The good about SpotMyUV UV Stickers
With its highly visible colour change, SpotMyUV stickers definitely served its purpose of reminding me to reapply sunscreen. The UV sticker was easy to use and adhered to my skin for a full day. Despite sweating from an outdoor run and showering, my SpotMyUV sticker clung on. I did not experience any irritation or redness from where the SpotMyUV sticker adhered on my skin.
The UV detection stickers were weightless and I barely noticed it was stuck on my arm. I even turned up for an evening cocktail event with the sticker on because I did not realise it was not removed.
The bad about SpotMyUV stickers
There are a few issues in the product design that limit SpotMyUV’s UV stickers’ ability to truly represent the interaction of sunscreen and UV rays on human skin. These limitations may lure the user into a false sense of security if they delay their sunscreen reapplication if they were to rely solely on the UV stickers as a reminder.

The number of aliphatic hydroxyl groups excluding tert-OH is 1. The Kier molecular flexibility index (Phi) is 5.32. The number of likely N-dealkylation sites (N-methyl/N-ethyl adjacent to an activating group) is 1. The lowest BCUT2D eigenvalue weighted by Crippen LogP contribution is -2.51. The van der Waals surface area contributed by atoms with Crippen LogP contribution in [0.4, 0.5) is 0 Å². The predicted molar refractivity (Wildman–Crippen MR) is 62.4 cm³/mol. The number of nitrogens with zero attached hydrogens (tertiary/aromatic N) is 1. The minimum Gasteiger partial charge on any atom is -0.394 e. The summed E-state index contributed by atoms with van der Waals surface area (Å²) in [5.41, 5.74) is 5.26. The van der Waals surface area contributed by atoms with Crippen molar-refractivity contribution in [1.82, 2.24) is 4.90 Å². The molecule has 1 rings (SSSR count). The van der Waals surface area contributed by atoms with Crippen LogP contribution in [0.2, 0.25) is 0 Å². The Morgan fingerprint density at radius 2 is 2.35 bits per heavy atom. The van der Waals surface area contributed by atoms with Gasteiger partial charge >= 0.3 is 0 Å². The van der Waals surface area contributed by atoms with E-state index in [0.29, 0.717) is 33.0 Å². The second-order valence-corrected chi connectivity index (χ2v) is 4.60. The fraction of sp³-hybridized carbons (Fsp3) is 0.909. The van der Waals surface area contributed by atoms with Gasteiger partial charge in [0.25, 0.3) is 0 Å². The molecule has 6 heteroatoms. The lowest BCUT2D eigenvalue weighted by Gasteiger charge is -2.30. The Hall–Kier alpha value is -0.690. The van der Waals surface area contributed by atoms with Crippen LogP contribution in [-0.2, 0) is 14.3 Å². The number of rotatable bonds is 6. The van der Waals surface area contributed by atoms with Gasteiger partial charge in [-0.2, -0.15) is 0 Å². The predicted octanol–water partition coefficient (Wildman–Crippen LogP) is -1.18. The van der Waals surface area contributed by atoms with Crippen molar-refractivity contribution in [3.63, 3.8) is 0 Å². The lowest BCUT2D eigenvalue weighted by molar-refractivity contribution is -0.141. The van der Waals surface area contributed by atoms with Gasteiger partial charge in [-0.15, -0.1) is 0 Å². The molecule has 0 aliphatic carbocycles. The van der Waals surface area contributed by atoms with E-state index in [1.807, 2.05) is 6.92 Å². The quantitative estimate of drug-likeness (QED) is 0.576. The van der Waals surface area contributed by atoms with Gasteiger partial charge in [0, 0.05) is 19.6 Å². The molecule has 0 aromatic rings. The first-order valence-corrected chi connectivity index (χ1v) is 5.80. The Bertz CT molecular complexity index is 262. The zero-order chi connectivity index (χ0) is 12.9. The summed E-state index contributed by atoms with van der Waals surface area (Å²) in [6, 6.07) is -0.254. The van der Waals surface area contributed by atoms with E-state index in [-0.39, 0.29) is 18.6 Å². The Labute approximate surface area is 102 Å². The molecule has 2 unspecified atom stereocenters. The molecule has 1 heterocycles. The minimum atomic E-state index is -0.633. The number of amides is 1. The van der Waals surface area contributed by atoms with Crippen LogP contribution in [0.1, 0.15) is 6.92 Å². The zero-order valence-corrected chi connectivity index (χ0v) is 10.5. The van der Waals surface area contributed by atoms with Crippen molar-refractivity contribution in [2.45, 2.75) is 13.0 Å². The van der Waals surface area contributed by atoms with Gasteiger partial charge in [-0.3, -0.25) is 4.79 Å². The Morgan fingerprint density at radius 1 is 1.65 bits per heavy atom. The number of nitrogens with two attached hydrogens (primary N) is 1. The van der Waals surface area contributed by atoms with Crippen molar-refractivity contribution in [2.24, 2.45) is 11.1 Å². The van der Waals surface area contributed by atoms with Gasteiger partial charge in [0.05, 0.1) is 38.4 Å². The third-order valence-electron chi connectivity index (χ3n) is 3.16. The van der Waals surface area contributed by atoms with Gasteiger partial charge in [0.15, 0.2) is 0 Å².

First of all, the uppermost Dermatrue layer mimics the keratinous layer of the top layer of human skin. However, it is not skin. The Dermatrue layer of SpotMyUV UV sticks does not contain the adnexal structures that are naturally present in human skin. Meaning, it lacks structures such as the pilosebaceous unit and sweat glands. The implication of this is that Dermatrue does not mimic physiological processes and dynamics of how skin interacts with sunscreen. Sweat washes off sunscreen and causes sunscreen to redistribute on the skin2; and the Dermatrue model does not account for such interactions. Hence, users may get a false sense of security when using UV stickers as the Dermatrue still retains sunscreen while the surrounding skin does not.